Vegetarians often propose a challenge to chefs and restauranteurs alike, but they are not alone in this respect. Here’s a list of 10 other culinary challenges.
Veganism is a natural extension of vegetarianism; it is a choice of lifestyle that avoids using or consuming animal products. Whilst vegetarians choose not to consume meat flesh, vegans also avoid dairy and eggs, as well as products such as fur and leather; and in doing so live a cruelty-free lifestyle.
Heaven: Roasted Butternut Squash with Kale and Almond Pecan Parmesan
Hell: The sample platter of fresh steak at the end of the slaughterhouse tour
For all intensive purposes pescetarians represent your closet arian – ethically aware enough to eliminate meat from the diet but also conscious of the ridicule that would follow the whole-hearted approach of also removing seafood. Despite this, the diet is both ethically and environmentally enlightened whilst the health benefits are also substantial. In fact, pescetarians are likely to live longer than meat-eaters; whilst can smugly admit that they do not contribute to deforestation and save water. Most importantly, there are significant environmental benefits that follow such as the reduction in carbon emissions, just one of many issues with meat production.
Heaven: Grilled Halibut with peach and pepper salsa
Hell: Being told, “Good for you!” After reciting the many global and personal benefits of the lifestyle
Halal foods are the foods that Muslims are allowed to eat under Islamic Shari’ah – which specifies both what foods are permitted to be eaten and how they must be prepared. Prohibited foods – or haram (meaning forbidden in Arabic) include pork or pork byproducts; animals not slaughtered in the correct manner and in the name of Allah; carnivorous animals; birds of prey; and alcohol. Halal is one of the most humane methods of slaughtering an animal, second only to not slaughtering an animal, with the goal of limiting the pain that must endured (before being eaten). Once completed the blood is allowed to drain from the animal, since Muslims are prohibited from consuming animal blood.
Heaven: Harira (traditional Ramadan soup)
Hell: A subscription to the National Pork Producers Council and a ticket to their World Pork Expo
Kosher foods are those that conform to the regulations of Kashrut – Jewish dietary law. Essentially; pork; rabbit; eagle; owl; catfish; sturgeon; and any shellfish, insect or reptile are all forbidden, as they are non-kosher. Also, other types of meat and fowl must be slaughtered in the ritualised manner, otherwise are not acceptable, whilst meat and dairy products must be separated at all times, to avoid irony. The only time the rules of kosher can be broken is in a life threatening situation, such as potential starvation.
Heaven: Potential starvation
Hell: Bacon wrapped scallops
Fruitarians will only eat foods that can be harvested without killing or harming the plant. For instance fruit that has fallen naturally from a tree is acceptable; as opposed to a carrot, which would have to be murdered before it could be eaten. However it’s recognised that a pure fruit lifestyle is unhealthy – so as a rule it only consists of about 80% of the diet, with the rest constituting of raw vegetables, such as carrots.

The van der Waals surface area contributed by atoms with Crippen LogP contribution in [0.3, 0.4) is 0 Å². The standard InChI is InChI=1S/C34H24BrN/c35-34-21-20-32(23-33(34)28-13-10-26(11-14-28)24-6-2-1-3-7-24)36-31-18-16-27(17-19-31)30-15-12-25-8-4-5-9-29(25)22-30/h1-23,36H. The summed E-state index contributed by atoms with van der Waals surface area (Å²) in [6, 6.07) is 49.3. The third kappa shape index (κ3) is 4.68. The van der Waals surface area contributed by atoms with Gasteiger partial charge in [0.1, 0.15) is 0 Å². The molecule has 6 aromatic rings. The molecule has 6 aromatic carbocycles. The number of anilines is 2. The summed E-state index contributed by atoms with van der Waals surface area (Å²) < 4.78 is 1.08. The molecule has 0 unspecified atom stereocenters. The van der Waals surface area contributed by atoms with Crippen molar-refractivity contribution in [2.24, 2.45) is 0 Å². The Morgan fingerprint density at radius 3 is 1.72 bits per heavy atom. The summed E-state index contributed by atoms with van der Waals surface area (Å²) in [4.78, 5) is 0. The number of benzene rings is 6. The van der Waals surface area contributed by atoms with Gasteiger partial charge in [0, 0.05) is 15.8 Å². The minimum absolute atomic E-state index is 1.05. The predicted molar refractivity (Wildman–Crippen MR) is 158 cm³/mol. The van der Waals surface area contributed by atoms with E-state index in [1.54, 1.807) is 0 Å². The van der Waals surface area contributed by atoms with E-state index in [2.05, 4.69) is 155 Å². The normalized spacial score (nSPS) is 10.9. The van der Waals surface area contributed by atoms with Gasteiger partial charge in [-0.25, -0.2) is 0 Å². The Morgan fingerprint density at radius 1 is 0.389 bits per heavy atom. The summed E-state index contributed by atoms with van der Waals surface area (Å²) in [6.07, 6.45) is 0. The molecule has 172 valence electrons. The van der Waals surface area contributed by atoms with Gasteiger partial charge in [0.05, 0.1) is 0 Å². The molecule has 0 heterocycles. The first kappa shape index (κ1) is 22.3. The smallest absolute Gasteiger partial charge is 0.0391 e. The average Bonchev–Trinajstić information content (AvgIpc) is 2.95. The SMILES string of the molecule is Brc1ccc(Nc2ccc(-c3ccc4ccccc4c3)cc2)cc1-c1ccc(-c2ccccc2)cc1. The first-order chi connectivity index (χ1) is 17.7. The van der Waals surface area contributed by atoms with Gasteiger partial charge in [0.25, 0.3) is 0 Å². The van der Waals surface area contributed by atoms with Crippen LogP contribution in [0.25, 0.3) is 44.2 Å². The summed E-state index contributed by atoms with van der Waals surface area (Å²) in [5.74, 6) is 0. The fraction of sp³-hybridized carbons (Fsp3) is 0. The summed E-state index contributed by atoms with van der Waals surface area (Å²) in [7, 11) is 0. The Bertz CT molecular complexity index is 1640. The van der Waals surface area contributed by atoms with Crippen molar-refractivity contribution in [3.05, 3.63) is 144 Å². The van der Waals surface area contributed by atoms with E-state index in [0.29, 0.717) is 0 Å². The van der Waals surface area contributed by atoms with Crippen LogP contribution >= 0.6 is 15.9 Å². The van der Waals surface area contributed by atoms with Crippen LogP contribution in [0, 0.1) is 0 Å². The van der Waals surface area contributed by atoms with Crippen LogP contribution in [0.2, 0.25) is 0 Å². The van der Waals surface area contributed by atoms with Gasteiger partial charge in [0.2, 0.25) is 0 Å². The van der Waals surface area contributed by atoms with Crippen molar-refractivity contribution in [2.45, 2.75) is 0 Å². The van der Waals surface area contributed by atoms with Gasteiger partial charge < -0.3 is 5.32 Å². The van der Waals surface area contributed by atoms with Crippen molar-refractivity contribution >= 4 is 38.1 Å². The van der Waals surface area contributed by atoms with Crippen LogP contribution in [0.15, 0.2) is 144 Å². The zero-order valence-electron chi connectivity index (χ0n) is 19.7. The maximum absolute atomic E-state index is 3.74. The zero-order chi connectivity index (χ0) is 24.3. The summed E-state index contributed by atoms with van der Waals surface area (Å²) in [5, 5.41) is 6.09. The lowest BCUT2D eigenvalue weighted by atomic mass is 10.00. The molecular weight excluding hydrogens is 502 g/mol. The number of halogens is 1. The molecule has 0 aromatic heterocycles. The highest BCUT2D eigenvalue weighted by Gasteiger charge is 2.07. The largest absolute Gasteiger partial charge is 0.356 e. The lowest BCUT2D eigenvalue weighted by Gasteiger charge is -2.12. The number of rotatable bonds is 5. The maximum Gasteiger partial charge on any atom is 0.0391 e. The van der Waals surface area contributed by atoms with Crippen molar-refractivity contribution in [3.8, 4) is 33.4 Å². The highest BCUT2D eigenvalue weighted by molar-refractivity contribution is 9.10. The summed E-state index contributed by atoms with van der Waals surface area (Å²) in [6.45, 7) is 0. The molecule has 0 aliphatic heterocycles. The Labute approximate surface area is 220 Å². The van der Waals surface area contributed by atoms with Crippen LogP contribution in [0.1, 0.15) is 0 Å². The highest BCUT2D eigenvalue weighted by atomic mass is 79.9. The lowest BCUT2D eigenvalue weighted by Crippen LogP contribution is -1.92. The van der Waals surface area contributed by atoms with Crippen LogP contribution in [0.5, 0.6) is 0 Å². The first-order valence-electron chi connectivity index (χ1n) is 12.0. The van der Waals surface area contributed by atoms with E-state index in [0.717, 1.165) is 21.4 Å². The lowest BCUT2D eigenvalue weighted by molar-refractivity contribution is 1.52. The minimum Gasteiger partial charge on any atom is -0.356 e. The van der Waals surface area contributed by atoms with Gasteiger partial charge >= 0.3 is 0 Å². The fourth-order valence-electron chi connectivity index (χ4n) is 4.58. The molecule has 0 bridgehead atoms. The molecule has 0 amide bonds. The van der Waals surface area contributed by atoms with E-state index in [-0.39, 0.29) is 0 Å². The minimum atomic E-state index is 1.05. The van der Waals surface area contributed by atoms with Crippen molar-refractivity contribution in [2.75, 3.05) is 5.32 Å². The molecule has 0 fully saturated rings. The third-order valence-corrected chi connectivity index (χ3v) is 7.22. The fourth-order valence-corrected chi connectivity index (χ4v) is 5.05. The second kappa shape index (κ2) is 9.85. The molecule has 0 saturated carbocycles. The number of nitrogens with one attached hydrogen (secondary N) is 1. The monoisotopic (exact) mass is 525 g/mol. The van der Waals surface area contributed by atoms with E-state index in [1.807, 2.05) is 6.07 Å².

Heaven: Green mango smoothie
Hell: Carrots (80% of the time)
This is the practice of restricting your diet to, as you’ve guessed, raw food. Generally 90% of the diet consists of uncooked produce; raw fruit and vegetables; raw fish; and certain types of prepared meat. The theory goes that this is the natural instinct – after all humans are the only animals who cook their food. It is also said to be one of the best diets in terms of weight loss, due to the extra enzymes aiding with digestion and metabolisation. But really it’s because your essentially just fasting.
Heaven: Crunchy red cabbage and green apple sesame salad
Hell: Anything barbecued
Also known as the Caveman Diet, this is a nutrition plan that centres around the presumed diet habitually consumed during the Paleolithic Era. Foods include fresh meats (preferably grass-fed and free range), seafoods, fresh fruits and vegetables, seeds and nuts. However, participants will not indulge in dairy products, cereal grains, refined sugars or processed foods.
Heaven: Bacon wrapped scallops
Hell: Continental breakfasts
Breatharians claim that food and water are not necessary to sustain life – in fact it is alleged that it is possible to live off sunlight – and tea – alone. Although the scientific basis would seem intact, a worrying amount of believers have died successfully disproving this particular theory.
Heaven: Living atop a mountain….?
Hell: Living opposite an all-you-can-eat buffet
In the 1930s Horace Fletcher advocated a technique of chewing all foods at least 32 times before consumption, ideally until in a liquified state. Liquids should also be chewed so as to mix with your saliva. It was thought that this process would simultaneously make you stronger and limit what you eat. As they say, “Nature will castigate those who don’t masticate.”
Heaven: Chewing gum
Hell: Competitive eating
Although still a relatively niche market, kangatarians are eco-conscious vegetarians who are against the cruel treatment of animals in the production of meat. However, since kangaroos are wild, vegetarian animals who have had no exposure to chemicals and are still numerous in numbers; why not? Also known as: semi-vegetarians; opportunistic meat eaters; hypocrites.
Heaven: I don’t even know where to start (Kangaroo?)
Hell: Forgetting to lock the door when the policeman turned opportunistic thief walks past